Cub Scouts — by virtue of my wife and his family, he’s half country boy. He loves being in the woods, learning to fire BB guns, and whittling with a Swiss Army Knife. It’s great for me to participate in as well, because I am the opposite of a country boy, despite loving country music.
Swimming — everyone has to be able to swim enough not to drown. I’m a peds ER doctor and my wife spent years working in the pediatric ICU — we’ve unfortunately seen many children die of injuries from drowning. So learning to swim and becoming competent at it is non-negotiable. Also, doing doggy paddle as an adult just looks bad.
Chess — he wanted to do it and is enjoying it. He did his first tournament last spring (only a couple months after starting) and did well. Yesterday I played him for the first time (with a turn clock going no less). I was impressed with his skill, but it didn’t prevent me from beating him and dancing around the room. I have a marble chess set from Pakistan in my basement I would love to display and use, but Rogue Two and Three would destroy it so fast there’s no point. I also can’t wait until we bust out the Star Trek 3D chess set my older brother and I used to play — yes, I’m part-nerd.
Quran lessons — a tenet of Islam is being able to learn to read enough Arabic to be able to read passages from the Quran. This is purely reading — he’s not learning the vocab, just recognition of letters/words to be able to read it. It may seem very odd to be able to read something without having any idea what it says as you read it, but this is similar to what many Muslims who are raised in non-Arabic speaking countries do. English translations are easy to come by.
Spanish — he spent two years in a language immersion school where 90%+ of the curriculum was taught in Spanish. We moved schools (for a few reasons) and this was the only way not to lose all of it, as no one else in the family speaks Spanish. When he left the school he was reading books in Spanish as well as he did in English.
None of his activities are critical to his aspiration to become a professional YouTuber, however we want activity/sports/movement to be integral to his way of life even if he makes his money staring at a screen.
Does He Get A Say?
Rogue One has had a say in most (not all) of them. He did not “choose” to do Quran lessons, and he’d probably drop it if we let him, but we aren’t letting him. Once he finishes reading the Quran, he’ll stop.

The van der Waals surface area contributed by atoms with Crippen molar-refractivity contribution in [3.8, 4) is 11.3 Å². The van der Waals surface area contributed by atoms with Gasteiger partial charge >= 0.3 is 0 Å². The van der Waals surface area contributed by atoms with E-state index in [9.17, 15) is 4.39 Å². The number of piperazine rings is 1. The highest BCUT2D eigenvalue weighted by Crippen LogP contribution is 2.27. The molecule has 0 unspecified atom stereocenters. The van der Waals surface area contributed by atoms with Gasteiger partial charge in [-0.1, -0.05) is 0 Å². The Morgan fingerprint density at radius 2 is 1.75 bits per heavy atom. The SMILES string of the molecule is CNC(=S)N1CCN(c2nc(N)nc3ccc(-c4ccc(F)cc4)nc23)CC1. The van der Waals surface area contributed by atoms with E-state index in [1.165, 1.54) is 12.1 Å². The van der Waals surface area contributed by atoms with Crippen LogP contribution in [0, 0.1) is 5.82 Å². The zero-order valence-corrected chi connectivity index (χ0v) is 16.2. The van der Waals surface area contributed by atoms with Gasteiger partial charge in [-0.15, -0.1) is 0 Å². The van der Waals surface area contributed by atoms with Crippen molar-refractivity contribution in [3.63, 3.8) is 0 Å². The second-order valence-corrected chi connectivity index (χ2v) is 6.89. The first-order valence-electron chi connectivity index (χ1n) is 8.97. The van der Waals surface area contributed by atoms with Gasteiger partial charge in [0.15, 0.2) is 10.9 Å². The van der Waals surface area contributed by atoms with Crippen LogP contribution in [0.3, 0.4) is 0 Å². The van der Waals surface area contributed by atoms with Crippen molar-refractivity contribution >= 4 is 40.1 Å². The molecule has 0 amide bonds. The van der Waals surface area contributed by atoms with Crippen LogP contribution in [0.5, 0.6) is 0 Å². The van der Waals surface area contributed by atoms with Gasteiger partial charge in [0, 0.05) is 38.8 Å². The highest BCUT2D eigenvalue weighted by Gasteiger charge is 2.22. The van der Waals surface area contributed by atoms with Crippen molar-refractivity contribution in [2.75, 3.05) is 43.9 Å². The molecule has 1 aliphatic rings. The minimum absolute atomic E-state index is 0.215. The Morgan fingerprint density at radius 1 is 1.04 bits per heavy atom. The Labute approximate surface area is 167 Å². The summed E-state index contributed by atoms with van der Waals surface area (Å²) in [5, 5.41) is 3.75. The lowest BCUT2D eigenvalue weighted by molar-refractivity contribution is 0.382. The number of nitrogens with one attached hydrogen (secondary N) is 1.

He wanted to do chess — he’s part nerd, after all — but we’re going to drop his before school chess club so he can sleep in a little longer, something he specifically asked us to do.
He fell in love with Cub Scouts immediately and wants to become an Eagle Scout, so we’re in for awhile.
Swim classes end in a couple weeks, and after that he’ll have a break in sports for a bit. Winter is here and outdoor sports are difficult in the dark.
Spanish is a harder one — he’s probably dropped below where he was when he left his old school, but without this he would lose it all. Languages are important for so many reasons, but just keeping his brain wired so he can maintain that skill (even if he’s not conversant/fluent) is important. He enjoys it so there’s no reason to stop.
Rogue One enjoys a variety of things, and they are evolving over time. He’s not identified something he wants to spend all his time on (except Minecraft and Roblox on the iPad).
His siblings may or may not enjoy the same activities. Rogue One has no desire to do dance class, but Rogue Two is almost an honorary Cub Scout, having joined every Scout camping trip we’ve attended.
Rogue Three is mostly just trying to survive his older brothers. He loves their attention, but at age 14 months he already has enough spunk to jump on them and scream at Rogue Two when he steals his toys. I’m guessing he’ll eschew his older brother’s activities and go his own way.
What about you and/or your kids? What is too much and how do you find the balance?